Checklist preparation and implementation of procedure for whistleblowers
Employees can play a key role in exposing and preventing breaches of important legislation by the company or organization they work for. These breaches can be very harmful to the public interest. However, potential whistleblowers are often discouraged from reporting such breaches for fear of retaliation.
Therefore, the Directive (EU) 2019/1937 imposes certain minimal obligations on the protection of whistleblowers who report breaches of Union law. Member States may, in certain cases, provide for further protective provisions.
The Directive applies to both the private and public sectors and applies to anyone who reports or discloses the obtained information concerning breaches in a work-related context. (Ex-)Employees, civil servants, consultants, (un)remunerated trainees, directors, shareholders: they are all protected when they report a breach in good faith.
The material scope of the Directive is wide. It concerns a.o. breaches on financial services and markets, money laundering, public procurement, transport safety, protection of the environment, consumer protection, public health, protection of privacy and personal data, as well as breaches relating to the internal market. The national legislation can extend this scope with a view to ensuring that there is a comprehensive and coherent whistleblower protection framework.
Existing systems, such as the intervention procedures in case of psychosocial risks or the right to be assisted by a trade union representative, are of course not affected.
Every company (in the sense of a legal entity) in the private sector with 50 or more employees must provide for a sufficiently confidential and secure channel or procedure for internal reporting by whistleblowers. In the public sector, in principle, all entities are targeted, but the Member State can provide for certain exemptions (e.g. not for entities with less than 50 employees).
Member States have the possibility to refuse anonymous reports. The Belgian Privacy Commission (predecessor of the current GBA) defended in an earlier recommendation in 2006 that anonymous reports should be prohibited.
Member States must provide for an independent, autonomous and adequate external reporting channel and will have to designate certain authorities to receive and deal with reports.
There is no obligation to use the internal channel first, but Member States should encourage the reporting through internal channels.
Prohibition of retaliatory measures
There is a prohibition of retaliatory measures for whistleblowers. The prohibition is extensive and covers not only dismissal, but e.g. also a negative evaluation, no promotion or demotion, a modification of the working conditions, disciplinary sanctions, non-renewal of an employment contract, intimidation or harassment. Legal or contractual obligations imposed on employees, such as loyalty clauses or confidentiality obligations, cannot prevent the application of the protection.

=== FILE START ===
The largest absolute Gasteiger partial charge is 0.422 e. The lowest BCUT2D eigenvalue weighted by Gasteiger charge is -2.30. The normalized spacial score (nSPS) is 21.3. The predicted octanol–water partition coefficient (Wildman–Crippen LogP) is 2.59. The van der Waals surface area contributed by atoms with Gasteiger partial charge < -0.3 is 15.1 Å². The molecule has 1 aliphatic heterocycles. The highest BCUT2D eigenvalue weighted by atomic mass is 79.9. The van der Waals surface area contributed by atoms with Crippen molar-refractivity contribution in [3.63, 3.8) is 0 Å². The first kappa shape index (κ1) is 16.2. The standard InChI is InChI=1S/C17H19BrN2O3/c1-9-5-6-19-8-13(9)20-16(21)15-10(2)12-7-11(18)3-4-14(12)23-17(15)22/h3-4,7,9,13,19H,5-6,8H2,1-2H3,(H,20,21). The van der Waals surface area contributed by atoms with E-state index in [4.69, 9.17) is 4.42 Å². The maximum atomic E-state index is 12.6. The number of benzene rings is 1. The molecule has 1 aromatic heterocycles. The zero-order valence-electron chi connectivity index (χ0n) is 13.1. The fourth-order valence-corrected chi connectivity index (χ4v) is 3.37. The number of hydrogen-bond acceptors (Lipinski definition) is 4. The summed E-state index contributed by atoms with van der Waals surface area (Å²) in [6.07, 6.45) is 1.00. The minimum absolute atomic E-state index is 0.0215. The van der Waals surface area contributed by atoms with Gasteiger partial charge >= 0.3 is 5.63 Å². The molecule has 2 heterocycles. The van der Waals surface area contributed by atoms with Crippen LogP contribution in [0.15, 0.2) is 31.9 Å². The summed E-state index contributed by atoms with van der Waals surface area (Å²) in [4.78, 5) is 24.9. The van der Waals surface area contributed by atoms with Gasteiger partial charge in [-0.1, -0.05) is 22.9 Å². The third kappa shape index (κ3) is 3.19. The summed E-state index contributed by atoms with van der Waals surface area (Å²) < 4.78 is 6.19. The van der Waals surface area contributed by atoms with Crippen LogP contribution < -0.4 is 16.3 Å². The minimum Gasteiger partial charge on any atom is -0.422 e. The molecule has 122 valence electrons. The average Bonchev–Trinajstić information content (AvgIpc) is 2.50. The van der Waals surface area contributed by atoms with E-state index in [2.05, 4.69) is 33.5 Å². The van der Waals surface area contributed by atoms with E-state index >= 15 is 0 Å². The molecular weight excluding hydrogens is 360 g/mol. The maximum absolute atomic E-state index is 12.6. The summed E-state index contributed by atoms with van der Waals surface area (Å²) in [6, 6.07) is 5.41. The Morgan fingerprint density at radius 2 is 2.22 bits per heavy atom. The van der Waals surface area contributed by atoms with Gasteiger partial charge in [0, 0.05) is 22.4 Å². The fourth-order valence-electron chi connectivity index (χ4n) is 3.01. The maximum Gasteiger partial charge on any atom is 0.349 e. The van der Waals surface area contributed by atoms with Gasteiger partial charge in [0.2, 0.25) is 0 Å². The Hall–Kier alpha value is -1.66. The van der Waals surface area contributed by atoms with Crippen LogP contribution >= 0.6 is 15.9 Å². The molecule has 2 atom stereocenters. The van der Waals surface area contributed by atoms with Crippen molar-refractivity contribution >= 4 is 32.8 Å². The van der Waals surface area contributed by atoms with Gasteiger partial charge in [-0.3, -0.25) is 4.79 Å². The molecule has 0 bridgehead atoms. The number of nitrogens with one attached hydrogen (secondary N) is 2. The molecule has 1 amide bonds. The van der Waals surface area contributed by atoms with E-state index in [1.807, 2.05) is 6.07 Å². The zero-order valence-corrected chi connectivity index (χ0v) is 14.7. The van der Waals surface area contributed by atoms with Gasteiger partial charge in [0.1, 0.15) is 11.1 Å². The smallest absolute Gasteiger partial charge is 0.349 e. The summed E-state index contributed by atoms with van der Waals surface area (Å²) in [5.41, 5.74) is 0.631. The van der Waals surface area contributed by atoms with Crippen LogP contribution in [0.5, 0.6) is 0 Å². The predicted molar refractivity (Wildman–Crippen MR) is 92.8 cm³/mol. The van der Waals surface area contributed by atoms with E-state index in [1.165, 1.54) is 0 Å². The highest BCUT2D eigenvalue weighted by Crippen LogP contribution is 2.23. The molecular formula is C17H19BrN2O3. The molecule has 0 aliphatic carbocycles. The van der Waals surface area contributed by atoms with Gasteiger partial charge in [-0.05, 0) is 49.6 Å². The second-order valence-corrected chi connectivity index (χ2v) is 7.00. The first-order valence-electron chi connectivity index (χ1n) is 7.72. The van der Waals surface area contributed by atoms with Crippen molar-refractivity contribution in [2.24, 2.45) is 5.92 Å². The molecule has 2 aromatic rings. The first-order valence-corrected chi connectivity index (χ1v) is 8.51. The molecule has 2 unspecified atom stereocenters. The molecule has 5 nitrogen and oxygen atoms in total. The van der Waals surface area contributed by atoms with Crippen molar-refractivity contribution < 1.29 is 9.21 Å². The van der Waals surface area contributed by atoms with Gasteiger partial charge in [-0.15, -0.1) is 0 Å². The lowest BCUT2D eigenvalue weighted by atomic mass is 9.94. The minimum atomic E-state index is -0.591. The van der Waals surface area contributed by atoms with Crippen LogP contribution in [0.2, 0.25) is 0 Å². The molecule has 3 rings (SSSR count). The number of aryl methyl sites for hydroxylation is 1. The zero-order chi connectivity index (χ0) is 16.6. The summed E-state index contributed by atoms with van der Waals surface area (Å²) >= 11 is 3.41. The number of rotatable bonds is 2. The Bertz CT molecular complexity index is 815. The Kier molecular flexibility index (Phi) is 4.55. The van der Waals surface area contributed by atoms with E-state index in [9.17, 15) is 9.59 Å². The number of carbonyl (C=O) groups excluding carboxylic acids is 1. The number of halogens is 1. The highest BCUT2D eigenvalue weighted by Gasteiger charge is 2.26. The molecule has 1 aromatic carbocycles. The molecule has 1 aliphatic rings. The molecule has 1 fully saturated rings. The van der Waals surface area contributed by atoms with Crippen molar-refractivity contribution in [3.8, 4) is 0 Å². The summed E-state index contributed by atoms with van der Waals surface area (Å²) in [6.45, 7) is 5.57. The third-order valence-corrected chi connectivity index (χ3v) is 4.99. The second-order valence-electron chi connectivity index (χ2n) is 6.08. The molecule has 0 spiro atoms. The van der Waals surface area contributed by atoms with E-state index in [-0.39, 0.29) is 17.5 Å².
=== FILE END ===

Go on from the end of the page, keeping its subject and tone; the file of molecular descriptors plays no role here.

On the one hand, Member States should provide for effective sanctions, among others for those who obstruct reports or take retaliatory measures. On the other hand, they should also provide for penalties for reporters who knowingly report false information.
Since whistleblowing involves the processing of personal data, the general obligations of the GDPR apply and must be fulfilled.
Belgium has to implement this directive in national legislation by 17 December 2021.
There is currently no legislation in place, except for the banking and insurance sectors and for certain public authorities or organizations. It is not yet clear whether, and if so to what extent, Belgium will provide more protective rules.
However, by 17 December 2021, all companies with 50 or more employees in the private sector and all public sector organizations must comply with the minimum obligations of the directive. For companies with 50 to 249 employees, a Member State can still provide an exception regarding the obligation to set up internal reporting channels: this obligation can be postponed until 17 December 2023.
Therefore, companies would be well advised to prepare themselves to comply with these obligations. For some companies (e.g. banking and insurance sector or branch of a multinational company which already have a global procedure), this means that they need to review their existing whistleblowing procedure against the minimum obligations of the Directive. For other companies, it means that they should consider preparing a whistleblowing procedure in order to be compliant with the obligations of the Directive in time.
We will keep our finger on the pulse and inform you as soon as there is more news about the legislation.
Here, you will find a checklist to help you prepare for a whistleblowing procedure.